The biggest transportation project in the country is being built deep beneath midtown Manhattan, but after years of construction, it finally will become visible to New Yorkers. NY1's Jose Martinez filed the following report.

It's the MTA's stealth project: a cavernous $10 billion train station known as East Side Access taking shape out of sight, deep beneath bustling Grand Central Terminal.

"While we were blasting downstairs - and we blasted a lot - people in the Grand Central were sipping a glass of wine without knowing that we were ever there," said Michael Horodniceanu, president of MTA Capital Construction.

But no more. On Tuesday, officials posed for a ceremonial groundbreaking on the lower level of Grand Central, giving the public its first real sense that something very big is going on downstairs.

The ceremony heralds the construction of a passageway linking the century-old terminal to the new train station, which will bring Long Island Rail Road service to the East Side for the first time.

"Someday, we'll be here cutting a ribbon, but this is a milestone and a step to get there" said Pat Nowakowski, president of the Long Island Rail Road. "And the thought of our riders having that choice, of destinations either on the East Side or West Side, is something that they've long looked for."

MTA officials say the East Side connection will cut travel times for tens of thousands of LIRR riders who work on the East Side by as much as 40 minutes. It also has big implications for the agency’s other commuter railroad.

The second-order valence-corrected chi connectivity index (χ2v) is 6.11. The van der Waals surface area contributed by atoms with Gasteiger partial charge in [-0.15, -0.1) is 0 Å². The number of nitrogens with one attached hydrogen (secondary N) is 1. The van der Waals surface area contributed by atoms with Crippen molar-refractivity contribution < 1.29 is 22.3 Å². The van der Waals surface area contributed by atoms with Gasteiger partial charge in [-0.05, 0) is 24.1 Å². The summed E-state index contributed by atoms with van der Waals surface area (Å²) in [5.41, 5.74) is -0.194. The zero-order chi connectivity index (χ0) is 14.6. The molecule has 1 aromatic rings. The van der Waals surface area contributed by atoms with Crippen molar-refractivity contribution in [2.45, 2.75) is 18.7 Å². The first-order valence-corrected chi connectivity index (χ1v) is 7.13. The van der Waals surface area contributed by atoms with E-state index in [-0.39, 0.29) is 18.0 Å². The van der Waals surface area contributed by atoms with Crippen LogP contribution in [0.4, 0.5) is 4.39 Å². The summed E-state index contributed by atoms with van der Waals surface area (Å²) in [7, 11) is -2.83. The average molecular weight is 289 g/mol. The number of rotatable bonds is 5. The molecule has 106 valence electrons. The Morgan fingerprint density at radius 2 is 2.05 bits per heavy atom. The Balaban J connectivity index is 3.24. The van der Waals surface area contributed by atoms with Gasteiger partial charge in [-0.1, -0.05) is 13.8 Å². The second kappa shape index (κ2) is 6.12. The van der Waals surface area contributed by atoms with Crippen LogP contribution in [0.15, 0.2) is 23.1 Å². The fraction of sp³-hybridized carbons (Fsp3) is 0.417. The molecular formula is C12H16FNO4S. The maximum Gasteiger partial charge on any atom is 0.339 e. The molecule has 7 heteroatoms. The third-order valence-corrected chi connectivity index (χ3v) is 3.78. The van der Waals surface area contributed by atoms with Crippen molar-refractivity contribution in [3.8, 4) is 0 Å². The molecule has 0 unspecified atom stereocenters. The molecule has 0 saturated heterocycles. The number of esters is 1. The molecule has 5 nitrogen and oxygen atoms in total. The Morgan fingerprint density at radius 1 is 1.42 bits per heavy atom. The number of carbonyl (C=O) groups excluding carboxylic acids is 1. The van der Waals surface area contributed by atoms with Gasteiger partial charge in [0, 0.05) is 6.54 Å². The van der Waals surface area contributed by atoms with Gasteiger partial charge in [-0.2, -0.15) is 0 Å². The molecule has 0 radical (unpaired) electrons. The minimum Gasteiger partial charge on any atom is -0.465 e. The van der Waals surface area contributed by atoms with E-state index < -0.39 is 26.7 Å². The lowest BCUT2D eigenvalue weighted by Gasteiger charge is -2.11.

"East Side Access is enabling Metro-North to undertake our first major expansion, which is the contruction of four new stations in the Eastern Bronx and the start of service to them, with trains operating on the New Haven line to and from Penn Station," said Joseph Giuletti, president of Metro-North.

More than 100 tables and chairs in Grand Central's food court had to be relocated so work could begin on the passage to the East Side Access.

Forty-seven escalators and 22 elevators eventually will be installed so riders can reach the new, and very deep, terminal. How deep? Officials say it could take three to four minutes to reach the street from the deepest of the new LIRR platforms.

For all the MTA’s recent show-and-tell efforts, the new terminal isn’t expected to open for a while, not until at least December 2022.